When your food parcel arrives before the emergency alert, you know something’s not working properly.
This is an excerpt from our weekly food newsletter, The Boil Up.
I’ve spent the last week desperately and at times fruitlessly attempting to drain and then sweep my whānau home of knee-deep water, pull up carpet and lino, wash and dry load after endless load of drenched clothes, salvage precious mementos and dry out photographs, bid farewell to items that can’t be saved. I’m writing this from my parents’ place, which smells fiercely mouldy, and the cleanup still left to do is overwhelming. We’re so lucky that all of us are otherwise safe and well. But just like my family, friends and boyfriend, I’m exhausted.
I remember reading something a while ago about how our experience of climate change will be through apocalyptic clips on our phones until we’re the ones recording those clips ourselves. A haunting thought – but true. There’s nothing like seeing your treasured photographs blurred underwater and your childhood toys bob past you in your former-teenage-bedroom-turned-lagoon to impress the realities of climate change upon you.
Like most things in life, among the chaos, I comprehend situations like this through their relationships with kai.
Perhaps foolishly (it was very hard to know what was going on at the time), out of curiosity, we took a short walk up to Kingsland village on Friday evening during a break in the first deluge. There was a dissonance between the images I’d seen on social media of flooded buses and the reasonably bustling restaurants and bars we walked past. Canton Cafe was teeming with diners despite what looked like every tea towel they owned stacked out the front to keep water from finding its way into the restaurant.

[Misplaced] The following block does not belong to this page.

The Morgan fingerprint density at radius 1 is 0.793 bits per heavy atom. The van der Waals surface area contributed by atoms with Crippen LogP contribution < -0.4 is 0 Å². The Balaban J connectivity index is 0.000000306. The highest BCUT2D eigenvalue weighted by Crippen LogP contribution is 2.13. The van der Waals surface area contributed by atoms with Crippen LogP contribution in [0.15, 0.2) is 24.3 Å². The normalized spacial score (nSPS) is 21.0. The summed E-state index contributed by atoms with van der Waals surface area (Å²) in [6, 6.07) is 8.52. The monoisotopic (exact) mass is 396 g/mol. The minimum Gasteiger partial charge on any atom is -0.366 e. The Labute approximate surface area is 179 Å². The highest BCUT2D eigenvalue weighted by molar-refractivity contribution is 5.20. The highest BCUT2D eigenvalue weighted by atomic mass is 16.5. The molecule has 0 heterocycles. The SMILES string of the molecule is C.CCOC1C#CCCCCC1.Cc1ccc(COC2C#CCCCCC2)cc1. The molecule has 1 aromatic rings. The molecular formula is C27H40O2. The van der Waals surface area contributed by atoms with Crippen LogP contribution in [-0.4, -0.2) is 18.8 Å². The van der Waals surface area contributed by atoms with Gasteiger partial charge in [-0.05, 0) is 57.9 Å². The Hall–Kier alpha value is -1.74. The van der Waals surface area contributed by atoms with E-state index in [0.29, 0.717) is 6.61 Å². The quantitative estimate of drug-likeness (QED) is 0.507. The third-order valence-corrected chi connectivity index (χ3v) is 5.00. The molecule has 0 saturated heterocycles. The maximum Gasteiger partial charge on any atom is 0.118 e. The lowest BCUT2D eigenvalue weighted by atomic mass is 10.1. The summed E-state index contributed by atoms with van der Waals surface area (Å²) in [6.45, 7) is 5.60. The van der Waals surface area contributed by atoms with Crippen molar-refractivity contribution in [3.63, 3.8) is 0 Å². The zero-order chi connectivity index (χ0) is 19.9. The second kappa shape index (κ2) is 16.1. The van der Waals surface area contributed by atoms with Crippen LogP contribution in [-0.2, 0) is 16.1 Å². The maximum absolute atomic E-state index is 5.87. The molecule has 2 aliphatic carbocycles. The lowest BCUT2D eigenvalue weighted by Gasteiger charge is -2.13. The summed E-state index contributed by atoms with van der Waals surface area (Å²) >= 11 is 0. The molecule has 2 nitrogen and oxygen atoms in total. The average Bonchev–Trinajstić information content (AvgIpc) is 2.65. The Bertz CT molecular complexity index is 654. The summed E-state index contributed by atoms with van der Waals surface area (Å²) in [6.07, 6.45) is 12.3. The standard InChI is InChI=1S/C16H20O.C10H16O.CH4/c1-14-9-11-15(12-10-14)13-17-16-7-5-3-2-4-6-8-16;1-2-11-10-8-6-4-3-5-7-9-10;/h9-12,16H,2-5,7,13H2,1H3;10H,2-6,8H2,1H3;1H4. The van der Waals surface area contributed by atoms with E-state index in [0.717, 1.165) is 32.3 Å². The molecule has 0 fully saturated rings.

I popped into the Domino’s and asked the worker at the counter if they were busier than usual, to which he replied, “very, it’s a four-and-a-half hour wait”, while combing his hand anxiously over his cap. A man pushed in front of me and demanded to know where his pizza that he “ordered more than two hours ago” was. That people were still getting pizzas delivered and wondering why they took so long in what was fast turning into a state of emergency felt like a pure expression of the information void we experienced, and continue to experience in Auckland.
Much has been said of the staggering absence of communication from those in positions of responsibility throughout this crisis. Despite that, it was marae, iwi, community organisations, charities, schools, the CAB (to which our mayor proposes we cut funding), neighbours, friends and whānau who led the way when it came to responding to people’s needs and communicating vital information. On Saturday morning, Ngāti Whātua ki Ōrākei sent me a text with information about the floods and assistance and by Sunday morning they had dropped off a huge package of kai – meat, eggs, coffee, coconut cream, corned beef, milo, pasta and so much more. It was Sunday evening before any of us received an alert from Auckland Emergency Management.
On the same day that our mayor spent half an hour on the phone to the NZ Herald complaining about his treatment by the media, we dropped bags of kai to exhausted food bank volunteers who had barely stopped working. They certainly didn’t have half an hour spare to whinge.